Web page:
To be human is to be lost in the woods. None of us arrive here with clear directions on how to get from point A to point B without stumbling into the forest of confusion or catastrophe or wrongdoing. Although dark and dangerous, it is in the woods where we discover our strengths.
We all know people who say that their cancer or divorce or bankruptcy was the greatest gift of a lifetime—that until the body, or the heart, or the bank was broken, they didn’t know who they were, what they felt, or what they wanted. Before their descent into the darkness, they took more than they gave, or they were numb, or full of fear or blame or self-pity.
In their most broken moments they were brought to their knees; they were humbled; they were opened. And later, as they pulled the pieces back together, they discovered a clearer sense of purpose and a new passion for life.
But we also know people who did not turn their misfortune into insight, or their grief into joy. Instead, they became more bitter, more reactive, more cynical. They shut down. They went back to sleep.
The Persian poet Rumi says,
The breeze at dawn has secrets to tell you.
Don’t go back to sleep.
You must ask for what you really want.
Don’t go back to sleep.
People are going back and forth across the doorsill
where the two worlds touch.
The door is round and open.
Don’t go back to sleep.
I am fascinated by what it takes to stay awake in difficult times. I marvel at what we all do in times of transition—how we resist, and how we surrender; how we stay stuck, and how we grow. Since my first major broken-open experience—my divorce—I have been an observer and a confidant of others as they engage with the forces of their own suffering.
I have made note of how fiasco and failure visit each one of us, as if they were written into the job description of being human. I have seen people crumble in times of trouble, lose their spirit, and never fully recover. I have seen others protect themselves fiercely from any kind of change, until they are living a half-life, safe yet stunted.
But I have also seen another way to deal with a fearful change or a painful loss. I call this other way the Phoenix Process—named for the mythical Phoenix bird who remains awake through the fires of change, rises from the ashes of death, and is reborn into his most vibrant and enlightened self. The Phoenix Process is as an alternative to going back to sleep.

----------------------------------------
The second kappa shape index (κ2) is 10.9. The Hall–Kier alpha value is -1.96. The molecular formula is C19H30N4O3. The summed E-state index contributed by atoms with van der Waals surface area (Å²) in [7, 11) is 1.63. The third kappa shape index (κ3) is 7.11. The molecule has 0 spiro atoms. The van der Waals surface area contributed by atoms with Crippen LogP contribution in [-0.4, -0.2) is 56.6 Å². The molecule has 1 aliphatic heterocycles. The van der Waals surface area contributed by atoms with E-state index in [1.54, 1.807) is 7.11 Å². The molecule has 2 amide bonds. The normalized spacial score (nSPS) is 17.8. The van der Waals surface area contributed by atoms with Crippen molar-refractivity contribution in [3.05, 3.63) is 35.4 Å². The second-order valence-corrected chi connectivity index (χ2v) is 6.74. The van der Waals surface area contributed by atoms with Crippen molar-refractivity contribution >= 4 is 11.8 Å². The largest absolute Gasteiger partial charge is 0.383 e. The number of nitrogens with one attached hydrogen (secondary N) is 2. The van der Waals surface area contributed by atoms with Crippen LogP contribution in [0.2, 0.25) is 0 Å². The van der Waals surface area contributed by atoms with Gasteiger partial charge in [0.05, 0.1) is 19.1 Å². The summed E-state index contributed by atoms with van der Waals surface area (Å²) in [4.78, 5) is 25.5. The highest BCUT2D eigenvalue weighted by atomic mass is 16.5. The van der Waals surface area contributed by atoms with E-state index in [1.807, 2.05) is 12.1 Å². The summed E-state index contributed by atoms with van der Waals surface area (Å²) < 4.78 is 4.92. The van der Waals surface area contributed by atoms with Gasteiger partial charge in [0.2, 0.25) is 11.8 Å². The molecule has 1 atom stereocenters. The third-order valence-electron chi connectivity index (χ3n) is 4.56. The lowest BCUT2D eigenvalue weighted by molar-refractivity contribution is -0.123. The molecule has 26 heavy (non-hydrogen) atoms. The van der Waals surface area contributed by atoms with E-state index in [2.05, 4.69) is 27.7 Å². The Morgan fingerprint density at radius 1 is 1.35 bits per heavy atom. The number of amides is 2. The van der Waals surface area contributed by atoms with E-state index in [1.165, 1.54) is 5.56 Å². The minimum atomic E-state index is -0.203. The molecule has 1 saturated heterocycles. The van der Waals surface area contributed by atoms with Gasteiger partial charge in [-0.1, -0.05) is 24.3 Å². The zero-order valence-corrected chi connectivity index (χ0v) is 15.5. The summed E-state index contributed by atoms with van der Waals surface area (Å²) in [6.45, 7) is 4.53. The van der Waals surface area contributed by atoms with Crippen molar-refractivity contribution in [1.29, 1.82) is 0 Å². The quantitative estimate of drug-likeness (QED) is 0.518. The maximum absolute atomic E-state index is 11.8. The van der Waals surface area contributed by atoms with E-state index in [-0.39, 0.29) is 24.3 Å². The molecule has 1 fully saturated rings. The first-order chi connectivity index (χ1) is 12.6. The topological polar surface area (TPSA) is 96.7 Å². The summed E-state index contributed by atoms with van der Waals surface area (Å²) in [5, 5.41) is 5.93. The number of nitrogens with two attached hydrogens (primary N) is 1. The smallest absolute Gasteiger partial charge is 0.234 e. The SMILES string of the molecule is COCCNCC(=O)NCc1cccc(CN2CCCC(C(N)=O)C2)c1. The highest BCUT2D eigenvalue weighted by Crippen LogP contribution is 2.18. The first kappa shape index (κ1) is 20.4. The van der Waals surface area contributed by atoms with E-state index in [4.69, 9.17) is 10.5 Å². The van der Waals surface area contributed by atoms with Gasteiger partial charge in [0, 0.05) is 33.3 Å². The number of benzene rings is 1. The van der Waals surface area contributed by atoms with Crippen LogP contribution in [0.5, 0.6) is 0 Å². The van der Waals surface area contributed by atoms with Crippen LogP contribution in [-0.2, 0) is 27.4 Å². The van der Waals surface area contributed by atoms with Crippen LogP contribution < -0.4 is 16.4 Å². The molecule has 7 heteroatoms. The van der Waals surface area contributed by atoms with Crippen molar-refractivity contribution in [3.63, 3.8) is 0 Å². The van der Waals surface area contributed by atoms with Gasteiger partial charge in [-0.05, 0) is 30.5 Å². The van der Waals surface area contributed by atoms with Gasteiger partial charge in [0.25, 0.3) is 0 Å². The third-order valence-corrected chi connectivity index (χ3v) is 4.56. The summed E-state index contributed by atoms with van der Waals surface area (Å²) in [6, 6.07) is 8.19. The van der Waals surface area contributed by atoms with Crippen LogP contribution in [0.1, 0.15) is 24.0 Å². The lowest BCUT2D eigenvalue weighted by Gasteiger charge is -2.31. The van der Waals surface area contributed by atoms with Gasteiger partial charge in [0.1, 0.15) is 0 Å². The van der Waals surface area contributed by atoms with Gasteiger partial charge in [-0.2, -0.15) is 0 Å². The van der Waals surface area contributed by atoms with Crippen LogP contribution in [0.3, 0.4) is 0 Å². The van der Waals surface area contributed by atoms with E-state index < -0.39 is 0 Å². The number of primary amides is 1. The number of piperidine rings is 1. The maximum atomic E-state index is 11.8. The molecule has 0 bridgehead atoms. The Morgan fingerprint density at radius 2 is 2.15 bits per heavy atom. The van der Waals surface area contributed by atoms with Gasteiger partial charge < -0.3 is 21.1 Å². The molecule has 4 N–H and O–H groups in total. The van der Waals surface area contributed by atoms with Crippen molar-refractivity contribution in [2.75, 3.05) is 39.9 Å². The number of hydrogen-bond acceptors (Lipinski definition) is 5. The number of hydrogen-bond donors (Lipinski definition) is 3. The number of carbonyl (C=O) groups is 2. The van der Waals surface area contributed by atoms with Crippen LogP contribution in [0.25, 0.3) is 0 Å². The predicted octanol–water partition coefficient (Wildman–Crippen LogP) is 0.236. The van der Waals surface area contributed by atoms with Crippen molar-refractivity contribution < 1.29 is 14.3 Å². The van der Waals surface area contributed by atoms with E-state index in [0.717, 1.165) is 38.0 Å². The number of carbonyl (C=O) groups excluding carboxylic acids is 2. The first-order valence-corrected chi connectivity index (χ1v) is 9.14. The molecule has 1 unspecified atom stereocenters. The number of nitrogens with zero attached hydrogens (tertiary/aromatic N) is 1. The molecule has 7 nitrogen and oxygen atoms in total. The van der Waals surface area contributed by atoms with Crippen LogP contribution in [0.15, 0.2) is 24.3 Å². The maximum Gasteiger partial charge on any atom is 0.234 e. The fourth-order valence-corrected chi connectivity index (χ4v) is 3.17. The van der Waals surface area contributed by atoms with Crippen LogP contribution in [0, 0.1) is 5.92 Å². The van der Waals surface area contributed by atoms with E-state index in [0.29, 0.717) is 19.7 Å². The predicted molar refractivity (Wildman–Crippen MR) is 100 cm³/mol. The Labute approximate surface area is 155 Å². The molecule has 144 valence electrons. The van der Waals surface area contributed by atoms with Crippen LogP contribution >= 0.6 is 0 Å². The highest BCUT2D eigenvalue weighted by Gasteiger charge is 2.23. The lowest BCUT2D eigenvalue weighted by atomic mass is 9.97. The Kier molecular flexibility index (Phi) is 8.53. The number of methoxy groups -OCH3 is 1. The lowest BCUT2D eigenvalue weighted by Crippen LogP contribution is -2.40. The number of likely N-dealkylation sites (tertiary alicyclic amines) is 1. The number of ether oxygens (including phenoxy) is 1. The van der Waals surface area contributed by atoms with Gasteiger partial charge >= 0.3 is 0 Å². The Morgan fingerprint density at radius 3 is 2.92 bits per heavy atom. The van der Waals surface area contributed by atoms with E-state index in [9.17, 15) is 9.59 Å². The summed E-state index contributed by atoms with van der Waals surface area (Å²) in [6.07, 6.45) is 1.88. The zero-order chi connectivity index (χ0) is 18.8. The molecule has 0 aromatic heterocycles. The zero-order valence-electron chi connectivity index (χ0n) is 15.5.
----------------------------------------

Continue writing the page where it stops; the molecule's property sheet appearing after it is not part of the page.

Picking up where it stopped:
I’ve tried both ways: I have gone back to sleep in order to resist the forces of change. And I have stayed awake and been broken open. Both ways are difficult, but one way brings with it the gift of a lifetime. If we can stay awake when our lives are changing, secrets will be revealed to us—secrets about ourselves, about the nature of life, and about the eternal source of happiness and peace that is always available, always renewable, already within us.
For years I have sat in workshop rooms at Omega Institute—the conference and retreat center I co-founded more than 30 years ago—with people who do not want to go back to sleep. They are curious about those breezes at dawn. Serious things, and not so serious things, are happening to these people. Some are sick and even dying; others are merely dealing with the terminal condition we call life.
Some sense that an inner change is brewing, and they have been afraid to heed the storm clouds gathering in their hearts. Some have recently lost a job, or a loved one, or a fortune. Others are aware that whatever they have at this moment could be lost in the next, and they want to live as if they really know this.
In the spacious and safe atmosphere of a workshop, we ask: How can I stay awake even when it hurts? What might those secrets at dawn be? Why am I so afraid to slow down and listen? What will it take for my longing for wakefulness to become stronger than my fear of change?
Together, we unravel ourselves, using some time-honored tools that I describe in my books, The Seekers Guide and Broken Open—meditation for development of a quiet mind; psychological inquiry for the unveiling of a fearless heart; and prayer for the cultivation of faith. These tools are like shovels we can use to dig for the gifts buried in the jumble of our lives.
All of them have made a big difference in my life. But perhaps the most profound of all the tools we have at our disposal is the simple act of telling our stories to other human travelers—in a circle around the fire, at the back fence with a neighbor, or at a kitchen table with family and friends. Since the beginning of history we have gathered together, talking and crying, laughing and praising, trying to make sense of the puzzling nature of our lives.
By sharing our most human traits, we begin to feel less odd, less lonely, and less pessimistic. And to our surprise, at the core of each story—each personal myth—we uncover a splendid treasure, a source of unending power and sweetness: The shining soul of each wayfarer.
Whether you are in the midst of a big upheaval or riding the smaller rapids of everyday life, the most helpful thing for you to know is that you are not alone, not now, nor at any stage of the journey.
Joseph Campbell, the great mythologist of the 20th century wrote, “We have not even to risk the adventure alone, for the heroes of all time have gone before us. The labyrinth is thoroughly known. We have only to follow the thread of the hero path, and where we had thought to find an abomination, we shall find a god. And where we had thought to slay another, we shall slay ourselves. Where we had thought to travel outward, we will come to the center of our own existence. And where we had thought to be alone, we will be with all the world.”
Photo credit: SORAYA NULLIAH